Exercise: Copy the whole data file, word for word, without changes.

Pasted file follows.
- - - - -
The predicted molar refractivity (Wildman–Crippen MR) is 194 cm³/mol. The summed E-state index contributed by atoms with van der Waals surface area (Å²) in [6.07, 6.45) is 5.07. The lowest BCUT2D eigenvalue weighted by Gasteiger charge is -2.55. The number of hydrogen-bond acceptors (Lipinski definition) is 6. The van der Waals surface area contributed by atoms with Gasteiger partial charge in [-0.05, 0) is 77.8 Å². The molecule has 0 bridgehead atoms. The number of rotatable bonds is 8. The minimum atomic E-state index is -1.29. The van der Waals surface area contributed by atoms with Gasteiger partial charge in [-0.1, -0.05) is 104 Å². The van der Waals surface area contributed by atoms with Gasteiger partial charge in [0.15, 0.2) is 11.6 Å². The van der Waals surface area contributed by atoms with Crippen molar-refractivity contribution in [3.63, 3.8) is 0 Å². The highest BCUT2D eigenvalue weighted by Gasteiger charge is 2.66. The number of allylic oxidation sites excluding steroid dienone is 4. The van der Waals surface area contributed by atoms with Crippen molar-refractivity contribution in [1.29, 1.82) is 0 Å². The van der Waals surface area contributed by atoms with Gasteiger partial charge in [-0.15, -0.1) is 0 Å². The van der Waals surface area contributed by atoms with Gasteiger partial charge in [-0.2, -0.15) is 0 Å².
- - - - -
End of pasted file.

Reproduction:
The predicted molar refractivity (Wildman–Crippen MR) is 194 cm³/mol. The summed E-state index contributed by atoms with van der Waals surface area (Å²) in [6.07, 6.45) is 5.07. The lowest BCUT2D eigenvalue weighted by Gasteiger charge is -2.55. The number of hydrogen-bond acceptors (Lipinski definition) is 6. The van der Waals surface area contributed by atoms with Gasteiger partial charge in [-0.05, 0) is 77.8 Å². The molecule has 0 bridgehead atoms. The number of rotatable bonds is 8. The minimum atomic E-state index is -1.29. The van der Waals surface area contributed by atoms with Gasteiger partial charge in [-0.1, -0.05) is 104 Å². The van der Waals surface area contributed by atoms with Gasteiger partial charge in [0.15, 0.2) is 11.6 Å². The van der Waals surface area contributed by atoms with Crippen molar-refractivity contribution in [3.63, 3.8) is 0 Å². The highest BCUT2D eigenvalue weighted by Gasteiger charge is 2.66. The number of allylic oxidation sites excluding steroid dienone is 4. The van der Waals surface area contributed by atoms with Crippen molar-refractivity contribution in [1.29, 1.82) is 0 Å². The van der Waals surface area contributed by atoms with Gasteiger partial charge in [-0.15, -0.1) is 0 Å². The van der Waals surface area contributed by atoms with Gasteiger partial charge in [-0.2, -0.15) is 0 Å².